Home | Nutrition | Science | Carb cycling
Carb cycling: How many of you possess your ideal physique right now?

Carb cycling

How many of you possess your ideal physique right now?

If you’re like most of us, you either have some extra fat obscuring your muscle definition, or you’re on the other end of the spectrum and need more muscle to fill out your physique.Well, there’s a method of eating that can be used to address either of these scenarios, depending on how it is manipulated. The method is called carbohydrate cycling and it’s efficacy is based on the premise that by exploiting your body’s insulin levels via cycling your daily carbohydrate intake you can maximise its anabolic (muscle building) and anti-catabolic (muscle sparing) effects, while also minimising your body’s ability to store fat and simultaneously boosting its ability to burn it.

Put in simple terms, carb cycling dictates that we consume a high carbohydrate diet on certain days of the week, which would typically be on our most physically demanding days. This is combined with a low-to-moderate carbohydrate diet on the other days, typically on days that are less physically demanding, like rest days. The high carbohydrate days raise insulin levels, fill glycogen stores, keep your metabolism burning efficiently and staves off muscle catabolism. The low carbohydrate days are the fat burning days, as they keep insulin levels low enough to allow for maximum fat burning while retaining muscle.

If your goal is to lose fat and retain, or even gain muscle, you will only have one or two high carb days per week. The other five or six days are your low-to-moderate carb days. If your goal is to gain muscle while keeping fat gain to a minimum, go with 2-4 of these high carb days (the number will depend on your metabolism and workload or, in other words, how many days per week you train and at what intensity). The rest of the week are low-to-moderate carb days.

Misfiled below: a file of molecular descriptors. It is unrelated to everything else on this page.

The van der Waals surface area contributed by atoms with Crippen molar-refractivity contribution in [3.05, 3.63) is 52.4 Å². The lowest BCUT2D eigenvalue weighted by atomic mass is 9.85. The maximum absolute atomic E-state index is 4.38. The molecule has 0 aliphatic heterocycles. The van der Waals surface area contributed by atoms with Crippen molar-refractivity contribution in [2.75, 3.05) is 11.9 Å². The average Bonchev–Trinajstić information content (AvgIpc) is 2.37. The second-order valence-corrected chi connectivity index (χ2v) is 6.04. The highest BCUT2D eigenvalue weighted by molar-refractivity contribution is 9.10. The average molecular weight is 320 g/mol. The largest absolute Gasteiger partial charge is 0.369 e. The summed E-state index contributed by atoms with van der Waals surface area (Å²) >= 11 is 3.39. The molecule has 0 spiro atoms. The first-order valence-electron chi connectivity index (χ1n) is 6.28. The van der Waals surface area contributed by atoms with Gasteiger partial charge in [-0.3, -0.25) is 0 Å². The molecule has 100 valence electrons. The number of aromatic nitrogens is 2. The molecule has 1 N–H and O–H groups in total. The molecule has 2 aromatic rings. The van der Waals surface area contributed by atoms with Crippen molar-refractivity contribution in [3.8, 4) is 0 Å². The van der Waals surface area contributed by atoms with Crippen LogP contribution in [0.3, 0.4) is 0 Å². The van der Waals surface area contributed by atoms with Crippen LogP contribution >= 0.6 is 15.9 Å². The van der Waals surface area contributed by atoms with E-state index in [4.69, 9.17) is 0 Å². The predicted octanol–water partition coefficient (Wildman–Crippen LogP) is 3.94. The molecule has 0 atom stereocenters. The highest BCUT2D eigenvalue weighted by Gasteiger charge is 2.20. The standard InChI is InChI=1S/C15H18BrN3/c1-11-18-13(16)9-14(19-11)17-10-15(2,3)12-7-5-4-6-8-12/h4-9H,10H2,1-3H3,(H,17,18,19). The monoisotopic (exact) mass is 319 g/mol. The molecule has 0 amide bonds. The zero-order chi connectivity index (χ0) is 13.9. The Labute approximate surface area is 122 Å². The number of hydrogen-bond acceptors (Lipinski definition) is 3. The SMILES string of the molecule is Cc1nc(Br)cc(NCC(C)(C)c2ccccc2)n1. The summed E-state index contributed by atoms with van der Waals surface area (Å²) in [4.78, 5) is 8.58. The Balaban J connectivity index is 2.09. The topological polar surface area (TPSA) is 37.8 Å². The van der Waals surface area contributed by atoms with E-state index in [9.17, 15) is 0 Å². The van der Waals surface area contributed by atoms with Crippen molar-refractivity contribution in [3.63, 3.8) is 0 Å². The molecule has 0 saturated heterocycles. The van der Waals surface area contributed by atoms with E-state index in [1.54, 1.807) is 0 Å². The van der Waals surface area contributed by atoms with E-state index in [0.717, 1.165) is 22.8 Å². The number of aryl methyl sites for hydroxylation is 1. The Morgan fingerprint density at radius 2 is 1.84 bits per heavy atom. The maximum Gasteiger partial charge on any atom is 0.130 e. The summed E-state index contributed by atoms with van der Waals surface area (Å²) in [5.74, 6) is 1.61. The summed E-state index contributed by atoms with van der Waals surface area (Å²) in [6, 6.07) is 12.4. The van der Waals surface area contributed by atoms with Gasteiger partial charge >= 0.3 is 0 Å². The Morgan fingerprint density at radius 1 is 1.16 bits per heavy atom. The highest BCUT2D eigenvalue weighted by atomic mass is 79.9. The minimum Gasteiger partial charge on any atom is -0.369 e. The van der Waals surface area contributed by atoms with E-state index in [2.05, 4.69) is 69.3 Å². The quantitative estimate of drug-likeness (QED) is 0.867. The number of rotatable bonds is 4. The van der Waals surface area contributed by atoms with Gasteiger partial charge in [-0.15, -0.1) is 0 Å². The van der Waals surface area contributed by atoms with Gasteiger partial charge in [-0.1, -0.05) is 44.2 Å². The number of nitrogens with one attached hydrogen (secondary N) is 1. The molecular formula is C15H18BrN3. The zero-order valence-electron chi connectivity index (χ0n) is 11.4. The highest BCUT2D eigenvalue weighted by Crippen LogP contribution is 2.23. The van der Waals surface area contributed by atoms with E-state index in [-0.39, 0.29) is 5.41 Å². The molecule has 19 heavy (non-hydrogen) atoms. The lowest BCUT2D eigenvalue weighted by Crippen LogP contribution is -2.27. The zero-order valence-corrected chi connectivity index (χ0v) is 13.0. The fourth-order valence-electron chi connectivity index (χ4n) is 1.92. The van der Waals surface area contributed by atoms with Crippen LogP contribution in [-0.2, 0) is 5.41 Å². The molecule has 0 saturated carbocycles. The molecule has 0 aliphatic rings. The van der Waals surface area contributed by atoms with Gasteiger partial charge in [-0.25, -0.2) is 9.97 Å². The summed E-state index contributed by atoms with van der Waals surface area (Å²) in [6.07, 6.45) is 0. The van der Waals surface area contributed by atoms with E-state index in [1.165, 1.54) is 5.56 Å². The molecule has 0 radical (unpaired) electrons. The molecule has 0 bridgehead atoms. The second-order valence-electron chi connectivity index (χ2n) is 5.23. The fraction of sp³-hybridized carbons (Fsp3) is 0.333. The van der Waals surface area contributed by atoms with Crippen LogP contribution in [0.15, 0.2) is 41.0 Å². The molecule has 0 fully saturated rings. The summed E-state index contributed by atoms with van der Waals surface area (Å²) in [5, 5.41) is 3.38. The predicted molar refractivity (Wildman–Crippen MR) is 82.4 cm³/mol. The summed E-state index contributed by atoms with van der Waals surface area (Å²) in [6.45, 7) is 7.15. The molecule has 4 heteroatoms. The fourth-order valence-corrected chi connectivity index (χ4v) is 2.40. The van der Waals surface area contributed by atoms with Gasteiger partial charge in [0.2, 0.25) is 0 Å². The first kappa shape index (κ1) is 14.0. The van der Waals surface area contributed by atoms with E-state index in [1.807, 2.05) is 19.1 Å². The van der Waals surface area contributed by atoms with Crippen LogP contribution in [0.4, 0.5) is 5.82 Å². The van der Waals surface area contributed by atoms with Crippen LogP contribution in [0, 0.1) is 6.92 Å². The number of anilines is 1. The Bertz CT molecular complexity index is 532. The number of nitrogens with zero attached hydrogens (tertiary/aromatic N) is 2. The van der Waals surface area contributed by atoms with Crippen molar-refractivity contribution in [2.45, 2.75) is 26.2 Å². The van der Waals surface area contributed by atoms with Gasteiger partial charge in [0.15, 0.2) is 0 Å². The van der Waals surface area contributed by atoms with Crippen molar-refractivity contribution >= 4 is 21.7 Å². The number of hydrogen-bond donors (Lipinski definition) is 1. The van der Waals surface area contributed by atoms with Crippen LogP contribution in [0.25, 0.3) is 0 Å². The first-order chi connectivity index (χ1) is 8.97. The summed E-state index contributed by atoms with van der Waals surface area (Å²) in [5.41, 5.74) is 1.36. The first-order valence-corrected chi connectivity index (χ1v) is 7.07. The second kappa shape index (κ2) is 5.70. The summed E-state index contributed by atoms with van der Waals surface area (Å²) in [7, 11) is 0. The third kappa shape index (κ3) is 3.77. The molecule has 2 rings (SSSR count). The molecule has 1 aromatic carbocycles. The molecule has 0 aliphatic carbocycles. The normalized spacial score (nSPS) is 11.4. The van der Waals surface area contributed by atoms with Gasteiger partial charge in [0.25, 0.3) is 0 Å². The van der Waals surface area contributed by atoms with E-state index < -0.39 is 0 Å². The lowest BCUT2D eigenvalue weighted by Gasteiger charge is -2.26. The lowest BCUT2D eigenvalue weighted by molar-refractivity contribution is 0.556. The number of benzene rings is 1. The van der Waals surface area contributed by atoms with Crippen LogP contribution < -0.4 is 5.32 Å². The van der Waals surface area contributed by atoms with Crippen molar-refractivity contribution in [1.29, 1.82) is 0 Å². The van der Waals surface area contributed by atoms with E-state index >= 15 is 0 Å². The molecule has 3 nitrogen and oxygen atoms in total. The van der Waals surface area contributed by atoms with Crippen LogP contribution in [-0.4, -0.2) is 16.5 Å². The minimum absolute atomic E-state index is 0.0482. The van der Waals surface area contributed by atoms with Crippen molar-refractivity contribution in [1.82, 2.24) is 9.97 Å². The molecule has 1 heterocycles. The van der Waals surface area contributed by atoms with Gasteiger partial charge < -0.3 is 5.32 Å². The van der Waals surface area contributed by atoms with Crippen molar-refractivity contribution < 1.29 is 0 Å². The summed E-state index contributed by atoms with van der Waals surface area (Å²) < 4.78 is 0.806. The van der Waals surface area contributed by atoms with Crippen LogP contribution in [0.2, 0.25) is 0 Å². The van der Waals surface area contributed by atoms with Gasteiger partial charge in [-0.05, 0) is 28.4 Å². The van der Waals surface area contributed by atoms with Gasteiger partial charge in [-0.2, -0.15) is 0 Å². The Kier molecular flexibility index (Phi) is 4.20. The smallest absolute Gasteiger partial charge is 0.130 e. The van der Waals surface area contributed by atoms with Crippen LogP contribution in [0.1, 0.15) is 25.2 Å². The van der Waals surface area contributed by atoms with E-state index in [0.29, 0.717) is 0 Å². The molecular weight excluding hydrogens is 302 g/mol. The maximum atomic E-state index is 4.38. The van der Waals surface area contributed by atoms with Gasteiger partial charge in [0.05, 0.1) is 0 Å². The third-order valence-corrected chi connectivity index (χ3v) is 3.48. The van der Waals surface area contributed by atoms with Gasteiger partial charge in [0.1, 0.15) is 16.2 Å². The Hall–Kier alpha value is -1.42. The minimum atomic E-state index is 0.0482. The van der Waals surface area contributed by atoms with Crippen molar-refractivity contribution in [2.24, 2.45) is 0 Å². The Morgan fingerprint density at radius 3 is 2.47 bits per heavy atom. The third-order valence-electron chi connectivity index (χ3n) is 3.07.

Practical application

Here’s how to practically apply the information in the table using a 200 lbs (91kg) male as an example.

On a high carb day shoot for the following totals:

  • 300g of carbohydrates (200lbs x 1.5)
  • 250g of protein (200lbs x 1.25)
  • 30g of fat (while we aim to keep fat as low as possible on high carb days, there will always be an incidental amount in the foods we eat).
  • Dividing these numbers evenly over six meals, we get approximately 50g of carbohydrates per meal, 42g of protein and 5g of fat.

A low carb day might look something like this:

  • 100g of carbohydrates (200lbs x 0.5)
  • 300g of protein (200lbs x 1.5)
  • 70g of fat (200lbs x 0.35)
  • Again, dividing these numbers evenly over six meals gives us approximately 15g of carbohydrates per meal, 50g of protein and 12g of fat.

Leave a Reply

Your email address will not be published. Required fields are marked *

*

x

Check Also

In the quest for enhanced performance, could a bicarb and caffeine cocktail be the answer? We investigate...

Slow the burn

In the quest for enhanced performance, could a bicarb and caffeine cocktail be the answer? We investigate...

Besides the repetitive arguments over the quantity and quality, the precise timing is also of importance, but have we become too obsessed with protein?

Protein fixation: Valid or not?

Besides the repetitive arguments over the quantity and quality, the precise timing is also of importance, but have we become too obsessed with protein?

Researchers who have analysed more than 30 years of data found that a high consumption of protein from animal sources was associated with an increased rate of death.

Is it really time to swap animal protein with plant protein?

Researchers who have analysed more than 30 years of data found that a high consumption of protein from animal sources was associated with an increased rate of death.